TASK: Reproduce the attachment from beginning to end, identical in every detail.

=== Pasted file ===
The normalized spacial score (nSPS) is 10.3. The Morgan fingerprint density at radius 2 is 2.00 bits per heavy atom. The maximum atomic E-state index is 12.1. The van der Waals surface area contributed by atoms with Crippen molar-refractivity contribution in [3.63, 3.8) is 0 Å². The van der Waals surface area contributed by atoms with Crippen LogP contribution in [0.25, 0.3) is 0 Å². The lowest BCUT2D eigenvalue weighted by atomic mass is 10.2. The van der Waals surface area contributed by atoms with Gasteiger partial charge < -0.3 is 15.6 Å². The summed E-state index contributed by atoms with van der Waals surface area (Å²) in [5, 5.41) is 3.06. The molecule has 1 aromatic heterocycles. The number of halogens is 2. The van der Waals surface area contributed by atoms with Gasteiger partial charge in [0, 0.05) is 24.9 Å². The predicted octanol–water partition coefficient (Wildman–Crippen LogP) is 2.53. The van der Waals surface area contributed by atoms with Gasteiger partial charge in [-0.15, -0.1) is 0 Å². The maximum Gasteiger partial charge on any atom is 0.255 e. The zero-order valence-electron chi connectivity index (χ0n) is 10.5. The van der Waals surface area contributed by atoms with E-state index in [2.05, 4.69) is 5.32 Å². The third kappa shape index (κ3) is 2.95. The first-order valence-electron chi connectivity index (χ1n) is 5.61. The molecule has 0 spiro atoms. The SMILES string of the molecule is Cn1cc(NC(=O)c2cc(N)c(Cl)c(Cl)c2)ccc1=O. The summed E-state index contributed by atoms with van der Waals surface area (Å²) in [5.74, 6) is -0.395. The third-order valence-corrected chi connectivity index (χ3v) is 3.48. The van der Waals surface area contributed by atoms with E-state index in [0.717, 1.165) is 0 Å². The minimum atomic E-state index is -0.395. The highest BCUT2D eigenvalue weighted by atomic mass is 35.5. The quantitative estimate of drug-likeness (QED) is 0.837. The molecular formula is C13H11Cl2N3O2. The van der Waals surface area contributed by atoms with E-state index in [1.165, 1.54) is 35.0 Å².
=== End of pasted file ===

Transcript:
The normalized spacial score (nSPS) is 10.3. The Morgan fingerprint density at radius 2 is 2.00 bits per heavy atom. The maximum atomic E-state index is 12.1. The van der Waals surface area contributed by atoms with Crippen molar-refractivity contribution in [3.63, 3.8) is 0 Å². The van der Waals surface area contributed by atoms with Crippen LogP contribution in [0.25, 0.3) is 0 Å². The lowest BCUT2D eigenvalue weighted by atomic mass is 10.2. The van der Waals surface area contributed by atoms with Gasteiger partial charge < -0.3 is 15.6 Å². The summed E-state index contributed by atoms with van der Waals surface area (Å²) in [5, 5.41) is 3.06. The molecule has 1 aromatic heterocycles. The number of halogens is 2. The van der Waals surface area contributed by atoms with Gasteiger partial charge in [0, 0.05) is 24.9 Å². The predicted octanol–water partition coefficient (Wildman–Crippen LogP) is 2.53. The van der Waals surface area contributed by atoms with Gasteiger partial charge in [-0.15, -0.1) is 0 Å². The maximum Gasteiger partial charge on any atom is 0.255 e. The zero-order valence-electron chi connectivity index (χ0n) is 10.5. The van der Waals surface area contributed by atoms with E-state index in [2.05, 4.69) is 5.32 Å². The third kappa shape index (κ3) is 2.95. The first-order valence-electron chi connectivity index (χ1n) is 5.61. The molecule has 0 spiro atoms. The SMILES string of the molecule is Cn1cc(NC(=O)c2cc(N)c(Cl)c(Cl)c2)ccc1=O. The summed E-state index contributed by atoms with van der Waals surface area (Å²) in [5.74, 6) is -0.395. The third-order valence-corrected chi connectivity index (χ3v) is 3.48. The van der Waals surface area contributed by atoms with E-state index in [0.717, 1.165) is 0 Å². The minimum atomic E-state index is -0.395. The highest BCUT2D eigenvalue weighted by atomic mass is 35.5. The quantitative estimate of drug-likeness (QED) is 0.837. The molecular formula is C13H11Cl2N3O2. The van der Waals surface area contributed by atoms with E-state index in [1.165, 1.54) is 35.0 Å².